Changes in Army policies have created opportunities for education and career advancement that all government civilians can pursue. The adoption of the Army Civilian Creed in 2006 put in words the stability, professionalism and experience that civilians bring to Army team. (U.S. Army Photo by Eben Boothby)

Career program managers from across Army Materiel Command headquarters and its major subordinate commands participated in a virtual summit, Aug. 24-26, to discuss continued implementation efforts of the Army’s People Strategy and professional development opportunities for the civilian workforce.

The biannual meeting, hosted by AMC’s deputy chief of staff for personnel, G-1, focused on the transition and alignment of the Army’s 32 career programs into 11 career fields under the recently-formed Army Civilian Career Management Activity.

The creation ACCMA under the Civilian Human Resources Agency advances human capital initiatives, integrates processes and creates additional opportunities for the Army civilian workforce, said Ed Emden, ACCMA director. Where 32 silos for developmental opportunities and career paths previously existed, now career programs are collaborating much more closely and managing growth opportunities from a broader perspective.

“We are thinking about careers now less as a career ladder and more as a career lattice,” Emden said. “We have already started with training opportunities. Instead of opening opportunities to one career program, now they are open to entire career fields.”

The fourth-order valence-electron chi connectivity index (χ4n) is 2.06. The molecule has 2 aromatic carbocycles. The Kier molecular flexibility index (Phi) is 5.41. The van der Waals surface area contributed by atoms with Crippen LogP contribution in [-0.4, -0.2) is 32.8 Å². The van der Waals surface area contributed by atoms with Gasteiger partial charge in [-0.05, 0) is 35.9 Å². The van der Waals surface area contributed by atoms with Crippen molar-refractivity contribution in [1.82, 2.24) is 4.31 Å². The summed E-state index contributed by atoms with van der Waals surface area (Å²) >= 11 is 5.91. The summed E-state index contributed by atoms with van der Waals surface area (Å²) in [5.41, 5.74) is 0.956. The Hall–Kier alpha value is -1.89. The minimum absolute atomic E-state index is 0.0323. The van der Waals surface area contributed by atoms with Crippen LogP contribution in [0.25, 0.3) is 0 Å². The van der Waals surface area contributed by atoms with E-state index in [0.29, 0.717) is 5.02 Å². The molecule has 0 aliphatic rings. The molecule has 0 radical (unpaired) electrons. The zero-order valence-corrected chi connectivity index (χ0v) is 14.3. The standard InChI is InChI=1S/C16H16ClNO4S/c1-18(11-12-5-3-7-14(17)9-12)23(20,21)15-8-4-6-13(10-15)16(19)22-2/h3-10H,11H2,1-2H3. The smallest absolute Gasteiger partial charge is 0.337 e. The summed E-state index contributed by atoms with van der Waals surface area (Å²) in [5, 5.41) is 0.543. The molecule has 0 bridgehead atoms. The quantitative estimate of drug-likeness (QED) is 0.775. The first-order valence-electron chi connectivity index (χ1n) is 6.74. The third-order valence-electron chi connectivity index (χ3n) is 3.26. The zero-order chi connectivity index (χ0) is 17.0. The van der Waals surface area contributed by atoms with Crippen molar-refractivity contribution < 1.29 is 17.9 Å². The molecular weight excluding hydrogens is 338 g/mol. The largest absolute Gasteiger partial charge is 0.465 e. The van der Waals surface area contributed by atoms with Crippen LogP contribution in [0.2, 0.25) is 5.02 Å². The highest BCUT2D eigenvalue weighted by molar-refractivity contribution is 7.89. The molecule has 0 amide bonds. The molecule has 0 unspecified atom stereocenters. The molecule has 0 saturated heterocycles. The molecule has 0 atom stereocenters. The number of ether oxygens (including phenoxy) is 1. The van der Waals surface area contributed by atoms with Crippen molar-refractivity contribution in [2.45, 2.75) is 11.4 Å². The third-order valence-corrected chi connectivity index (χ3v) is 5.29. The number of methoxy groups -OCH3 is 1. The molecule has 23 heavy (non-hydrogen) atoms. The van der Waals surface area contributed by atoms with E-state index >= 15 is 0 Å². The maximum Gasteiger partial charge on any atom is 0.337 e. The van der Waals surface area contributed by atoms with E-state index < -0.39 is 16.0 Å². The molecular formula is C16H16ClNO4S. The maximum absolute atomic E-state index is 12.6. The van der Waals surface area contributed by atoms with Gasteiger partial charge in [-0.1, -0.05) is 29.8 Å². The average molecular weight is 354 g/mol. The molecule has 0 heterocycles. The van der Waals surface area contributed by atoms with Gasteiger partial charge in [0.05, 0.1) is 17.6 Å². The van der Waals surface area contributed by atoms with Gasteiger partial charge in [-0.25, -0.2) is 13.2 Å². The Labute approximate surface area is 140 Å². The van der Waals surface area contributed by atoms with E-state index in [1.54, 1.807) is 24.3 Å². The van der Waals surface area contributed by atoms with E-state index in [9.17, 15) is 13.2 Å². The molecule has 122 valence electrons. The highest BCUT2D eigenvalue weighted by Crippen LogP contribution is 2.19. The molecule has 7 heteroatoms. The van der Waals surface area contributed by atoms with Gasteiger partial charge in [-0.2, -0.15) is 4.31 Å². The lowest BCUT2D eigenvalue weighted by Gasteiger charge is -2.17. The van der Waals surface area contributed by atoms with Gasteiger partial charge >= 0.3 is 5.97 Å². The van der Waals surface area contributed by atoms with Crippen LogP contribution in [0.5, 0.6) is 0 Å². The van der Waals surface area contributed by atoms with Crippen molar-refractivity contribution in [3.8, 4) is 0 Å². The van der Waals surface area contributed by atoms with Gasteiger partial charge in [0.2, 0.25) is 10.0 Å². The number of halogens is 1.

Noting the stand-up of ACCMA comes 10 years after the Army assigned all civilians to career programs, AMC’s Executive Deputy to the Commanding General Lisha Adams said the command is in full support of the transition, which was a major effort from the Army People Strategy.

“This will create significant opportunities for growth and advancement, eliminate isolation and replace it with a structure, and leverage scarce resources to provide quality career management support,” Adams said. “The transition will enable us to achieve total Army readiness and meet the challenges of tomorrow.”

ACCMA is focused on six efforts across the 11 career fields: Recruiting and Outreach; Talent Acquisition; Operations and Programming; Talent Development; Talent Assessment and Analysis; and Supervisor Talent Management. From developing workforce plans to revamping training for supervisors, the goal is to create efficiencies and collaborations across career fields for all Army civilians, Emden said.

“We are focused on talent management – developing skills and retaining talent,” he said.

With AMC’s workforce spanning across all career fields, Adams said AMC is formulating its own People Strategy that will be nested with the Army’s, focused on winning the war for talent.

“We want people’s first choice of employment to be AMC,” she said. “A career is a journey and a commitment to lifelong learning, growth and development. I challenge all of you to be the example. Our future depends on having the right talent, and growing and developing our workforce to build the bench.”

In addition to receiving briefs from representatives of the 11 career fields on their priorities and initiatives, summit participants also discussed professional development and training opportunities, changes to the Army Apprentice – now known as the Army Fellows program, and best practices for encouraging participation in the Senior Enterprise Talent Management and Enterprise Talent Management programs.

“The intent of this summit was to increase communication, collaboration and shared understanding of the way ahead,” Tim McLean, chief of the civilian workforce and talent management division, AMC G-1, said. “With your participation, we did just that.”

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